synchronizing video data of at least a subset of the event to the timeline data,
identifying a plurality of time durations along the timeline based on the received ball data, wherein each time duration corresponds to a rate traveled by the ball during the respective time duration, wherein each rate meets or exceeds the specified threshold rate value,
sorting the plurality of rates from a highest rate to a lowest rate, wherein the plurality of time durations are sorted according to the sorting of the plurality of rates,
identifying a plurality of portions of the video data that are synchronized with the plurality of time durations, and
extracting a video snippet from the video data, the video snippet including a first video portion of the plurality of video portions.
Description
CROSS-REFERENCE TO RELATED APPLICATIONS

The present patent application claims the priority benefit of U.S. provisional patent application No. 62/023,809 filed Jul. 11, 2014 and titled “Ball Tracker Snippets for Coaching and Training and Broadcasting for Instant Highlights,” and U.S. provisional patent application No. 62/029,646 filed Jul. 28, 2014 and titled “Ball Tracker Snippets for coaching, Training, and Broadcasting for Making Calls,” the disclosures of which are incorporated by reference herein.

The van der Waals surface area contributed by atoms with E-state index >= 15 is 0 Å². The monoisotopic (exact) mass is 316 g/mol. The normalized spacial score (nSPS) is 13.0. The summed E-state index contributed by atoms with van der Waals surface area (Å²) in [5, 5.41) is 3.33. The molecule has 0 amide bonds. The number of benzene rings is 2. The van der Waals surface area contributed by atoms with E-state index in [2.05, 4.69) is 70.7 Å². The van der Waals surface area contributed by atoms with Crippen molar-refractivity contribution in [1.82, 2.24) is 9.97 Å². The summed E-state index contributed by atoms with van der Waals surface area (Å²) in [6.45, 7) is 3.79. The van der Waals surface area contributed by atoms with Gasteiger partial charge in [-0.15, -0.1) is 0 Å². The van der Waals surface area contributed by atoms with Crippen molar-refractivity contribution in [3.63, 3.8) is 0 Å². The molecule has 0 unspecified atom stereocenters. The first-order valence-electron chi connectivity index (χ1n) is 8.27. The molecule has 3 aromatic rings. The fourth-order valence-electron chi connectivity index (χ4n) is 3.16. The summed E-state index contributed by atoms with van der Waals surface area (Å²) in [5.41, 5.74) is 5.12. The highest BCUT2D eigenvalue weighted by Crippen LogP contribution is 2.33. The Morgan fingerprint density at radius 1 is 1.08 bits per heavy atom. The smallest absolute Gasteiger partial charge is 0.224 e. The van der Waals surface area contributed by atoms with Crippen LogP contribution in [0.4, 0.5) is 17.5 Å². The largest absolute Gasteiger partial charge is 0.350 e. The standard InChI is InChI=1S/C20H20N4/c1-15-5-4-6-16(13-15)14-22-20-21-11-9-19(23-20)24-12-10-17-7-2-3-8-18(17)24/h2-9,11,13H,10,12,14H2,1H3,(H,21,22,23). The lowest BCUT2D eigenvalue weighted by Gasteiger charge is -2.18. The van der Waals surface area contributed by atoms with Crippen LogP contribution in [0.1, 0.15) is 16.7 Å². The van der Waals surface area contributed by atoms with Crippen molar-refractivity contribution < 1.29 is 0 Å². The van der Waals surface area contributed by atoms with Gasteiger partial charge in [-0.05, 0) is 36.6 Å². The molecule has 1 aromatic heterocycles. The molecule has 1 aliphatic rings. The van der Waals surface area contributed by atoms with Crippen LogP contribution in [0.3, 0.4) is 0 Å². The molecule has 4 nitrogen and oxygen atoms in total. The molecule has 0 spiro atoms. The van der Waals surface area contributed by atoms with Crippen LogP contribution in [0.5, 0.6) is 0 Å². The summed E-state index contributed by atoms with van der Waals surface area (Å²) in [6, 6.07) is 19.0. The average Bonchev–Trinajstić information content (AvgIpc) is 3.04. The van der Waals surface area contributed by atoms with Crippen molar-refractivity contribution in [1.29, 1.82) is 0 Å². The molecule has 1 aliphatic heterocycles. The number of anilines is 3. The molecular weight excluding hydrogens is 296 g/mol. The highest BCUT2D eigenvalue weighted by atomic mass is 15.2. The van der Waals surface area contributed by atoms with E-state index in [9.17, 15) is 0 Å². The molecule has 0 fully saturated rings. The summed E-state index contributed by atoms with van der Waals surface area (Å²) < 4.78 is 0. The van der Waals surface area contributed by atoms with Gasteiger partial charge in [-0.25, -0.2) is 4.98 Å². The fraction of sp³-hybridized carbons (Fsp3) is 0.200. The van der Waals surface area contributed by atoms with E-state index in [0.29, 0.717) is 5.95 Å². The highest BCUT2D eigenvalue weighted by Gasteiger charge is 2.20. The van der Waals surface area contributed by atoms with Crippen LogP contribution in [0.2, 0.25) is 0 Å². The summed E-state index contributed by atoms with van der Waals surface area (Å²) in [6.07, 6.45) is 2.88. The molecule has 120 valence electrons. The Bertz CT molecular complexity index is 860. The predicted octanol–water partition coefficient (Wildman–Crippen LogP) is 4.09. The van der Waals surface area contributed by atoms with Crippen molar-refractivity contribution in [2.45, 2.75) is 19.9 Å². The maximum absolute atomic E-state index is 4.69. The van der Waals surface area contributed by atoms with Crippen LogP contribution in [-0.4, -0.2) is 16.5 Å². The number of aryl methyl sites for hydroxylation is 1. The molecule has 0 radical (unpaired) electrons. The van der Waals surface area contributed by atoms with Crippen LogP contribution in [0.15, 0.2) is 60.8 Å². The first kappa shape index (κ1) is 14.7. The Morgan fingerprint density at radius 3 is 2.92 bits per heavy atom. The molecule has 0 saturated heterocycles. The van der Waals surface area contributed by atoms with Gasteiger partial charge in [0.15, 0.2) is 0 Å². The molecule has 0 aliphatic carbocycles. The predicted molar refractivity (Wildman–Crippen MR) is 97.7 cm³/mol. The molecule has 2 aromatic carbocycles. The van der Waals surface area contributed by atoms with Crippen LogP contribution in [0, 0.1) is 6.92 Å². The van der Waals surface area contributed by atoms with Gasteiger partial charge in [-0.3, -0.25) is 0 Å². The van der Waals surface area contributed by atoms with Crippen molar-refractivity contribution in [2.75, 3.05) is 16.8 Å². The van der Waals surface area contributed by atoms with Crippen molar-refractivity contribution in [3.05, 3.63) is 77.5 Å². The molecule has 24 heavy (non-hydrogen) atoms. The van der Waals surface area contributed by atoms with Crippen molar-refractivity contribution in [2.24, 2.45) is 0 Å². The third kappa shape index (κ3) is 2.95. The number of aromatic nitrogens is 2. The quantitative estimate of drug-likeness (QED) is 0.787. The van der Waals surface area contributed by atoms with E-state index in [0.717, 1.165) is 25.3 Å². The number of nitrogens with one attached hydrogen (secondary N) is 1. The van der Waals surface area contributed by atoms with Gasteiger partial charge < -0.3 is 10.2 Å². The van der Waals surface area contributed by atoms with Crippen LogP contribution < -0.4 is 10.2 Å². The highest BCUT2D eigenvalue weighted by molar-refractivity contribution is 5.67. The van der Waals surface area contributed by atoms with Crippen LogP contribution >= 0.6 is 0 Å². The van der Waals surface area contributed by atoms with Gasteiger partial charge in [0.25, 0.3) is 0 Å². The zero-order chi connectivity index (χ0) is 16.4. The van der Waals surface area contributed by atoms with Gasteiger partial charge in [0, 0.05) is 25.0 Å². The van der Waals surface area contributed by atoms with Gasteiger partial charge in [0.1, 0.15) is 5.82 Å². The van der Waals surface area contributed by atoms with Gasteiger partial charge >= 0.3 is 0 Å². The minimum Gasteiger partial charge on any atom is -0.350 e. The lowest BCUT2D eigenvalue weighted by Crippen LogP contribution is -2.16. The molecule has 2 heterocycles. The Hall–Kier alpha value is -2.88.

BACKGROUND OF THE INVENTION

1. Field of the Invention

The present invention generally relates to video snippets. More specifically, the present invention relates to ball tracker snippets.

2. Description of the Related Art

Many events may be filmed for live (e.g., real-time) or recorded broadcast. Such events may include a variety of athletic and sporting events involving such equipment as balls, bats, pucks, etc. As the outcome of such athletic and sporting events depends on actions involving such equipment (e.g., a football), a camera (or multiple cameras) may often follow the ball as it is moving during the course of the event. Each such camera is generally controlled by a cameraperson who adjusts the focus and position of the camera as necessary to follow a moving ball.

There may be instances where a cameraperson may lose track of the ball (or other type of equipment). For example, the game may be moving very quickly, or the athletes may be executing a play that involves misdirection. In such instances, the camera may be unable to capture the current state of the ball, resulting in gaps in the action of the event. Audiences—both those viewing remotely and those present in-person, but may be relying on the camera for close-ups—may then become unhappy or dissatisfied as a result of being unable to view the entirety of the event.

Other parties (e.g., coaching and training staff, referees) may also have an interest in following the play of the ball accurately. Coaches and trainers, for example, may wish to use video to evaluate plays to determine how well a player or team is playing and to improve play, as needed. Referees may also wish to use video so as to be able to make accurate decisions regarding officiating, as well as to improve their own skills, as needed. Such parties therefore have an interest in obtaining video snippets of relevant plays (from among a plurality of plays that may occur during any particular event) for analytical purposes.